“The Fast and The Furious” franchise has come a long way since its first release in 2001 by becoming more over-the-top with higher stakes and bigger action sequences. While most franchises would suffer as a result, “The Fast and The Furious” has only become better with time. “Hobbs and Shaw,” the franchise’s recent film and first spin-off, is a million flavors of fun and balances breath-taking chases with two likeable protagonists.
The film centers on the light-hearted federal agent Luke Hobbs, played by Dwayne “The Rock” Johnson, and the grim mercenary Deckard Shaw, played by Jason Statham, who join forces, despite a rough history, to save the world from a virus that could wipe out humanity. Also joining the team is Shaw’s sister Hattie, played by Vannessa Kirby, who was tasked with finding the virus and is being chased by Brixton Lore, played by Idris Elba, who has been genetically enhanced to become, as Brixton puts it, “black Superman.”
With Brixton on their tail, Hobbs and the Shaw siblings must go all over the world to keep the virus from Brixton and defeat his army of mercenaries with guns, hand-to-hand combat and, of course, a lot of cars.
A lot of the film’s charm comes from the titular duo. The entire film could have been just Hobbs and Shaw sitting in a bar talking to each other and most film-goers would have been satisfied. Their chemistry is similar to Mel Gibson and Danny Glover from “Lethal Weapon” with the pair consistently at odds with each other but having to work together for the greater good.
Kirby also delivers a cool persona with her knowledge of the virus and her skills as and MI6 agent. She’s less of a third wheel to the main characters and more of a fantastic add-on to the series. The only character in the narrative who is weak is Brixton. While Idris Elba does a fine job in the action sequences, his character is weakly written with his backstory hastily rushed.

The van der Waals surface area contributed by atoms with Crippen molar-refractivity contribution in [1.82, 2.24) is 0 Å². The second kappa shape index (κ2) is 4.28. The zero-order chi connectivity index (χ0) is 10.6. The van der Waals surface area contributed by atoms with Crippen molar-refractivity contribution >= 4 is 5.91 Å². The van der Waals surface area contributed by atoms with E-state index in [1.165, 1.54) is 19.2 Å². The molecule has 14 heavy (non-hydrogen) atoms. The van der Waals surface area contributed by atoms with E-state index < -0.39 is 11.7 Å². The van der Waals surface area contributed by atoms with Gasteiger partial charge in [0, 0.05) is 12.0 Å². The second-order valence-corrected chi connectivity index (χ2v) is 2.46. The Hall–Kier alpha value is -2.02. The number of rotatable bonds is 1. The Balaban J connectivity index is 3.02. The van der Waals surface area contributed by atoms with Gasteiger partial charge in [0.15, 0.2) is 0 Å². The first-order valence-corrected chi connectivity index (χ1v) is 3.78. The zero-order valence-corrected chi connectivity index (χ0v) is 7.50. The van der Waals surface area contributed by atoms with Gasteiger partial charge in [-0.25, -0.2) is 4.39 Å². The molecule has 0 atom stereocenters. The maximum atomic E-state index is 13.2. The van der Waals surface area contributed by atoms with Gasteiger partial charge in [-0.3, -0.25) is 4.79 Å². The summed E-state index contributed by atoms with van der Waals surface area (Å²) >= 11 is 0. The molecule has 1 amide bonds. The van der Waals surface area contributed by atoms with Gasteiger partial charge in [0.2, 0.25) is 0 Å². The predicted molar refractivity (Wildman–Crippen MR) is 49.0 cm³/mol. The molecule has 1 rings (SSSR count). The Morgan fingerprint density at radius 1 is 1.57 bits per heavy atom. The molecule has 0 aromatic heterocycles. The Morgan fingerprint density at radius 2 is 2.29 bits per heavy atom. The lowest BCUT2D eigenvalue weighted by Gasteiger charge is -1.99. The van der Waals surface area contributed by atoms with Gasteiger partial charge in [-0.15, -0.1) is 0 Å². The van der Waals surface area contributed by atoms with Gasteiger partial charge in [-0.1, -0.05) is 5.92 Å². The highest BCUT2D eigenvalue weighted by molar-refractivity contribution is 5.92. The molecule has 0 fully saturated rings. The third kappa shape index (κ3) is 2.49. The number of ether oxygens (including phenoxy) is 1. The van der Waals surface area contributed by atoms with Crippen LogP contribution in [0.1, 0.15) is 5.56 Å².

Because the film is part of “The Fast and The Furious” franchise, one can expect amazing action sequences and “Hobbs and Shaw” does not disappoint. The action is breathtaking with multiple sequences which balance gunplay, car chases and hand-to-hand combat. All three protagonists have different methods of fighting and each of them is enjoyable to witness.
The most enjoyable sequence is when the trio go to Luke Hobbs’ home on the Samoan Islands and Luke’s family joins forces to fight Brixton and his army. With the combination of vehicles and Pacific Island weapons, it is a perfect balance of ancient and modern forms of combat.
The main detractor of the film is its plot. Once again, the fate of the world is in the hands of this small group of people. It would be nice if a film in this franchise could have smaller stakes because if this franchise keeps this plot device running, it could lead to duller films. Thankfully, this film contains a decent enough plot to keep interest and fantastic characters to entice viewers.
Overall, “Hobbs and Shaw” is an enjoyable summer blockbuster. Someone can watch this film and be very entertained. Also, because it’s a spinoff, “Hobbs and Shaw” isn’t as weighed down by continuity which can be more appealing to those with no background in “The Fast and The Furious.” It’s loud, it’s spectacular, it’s a “Fast and Furious” film.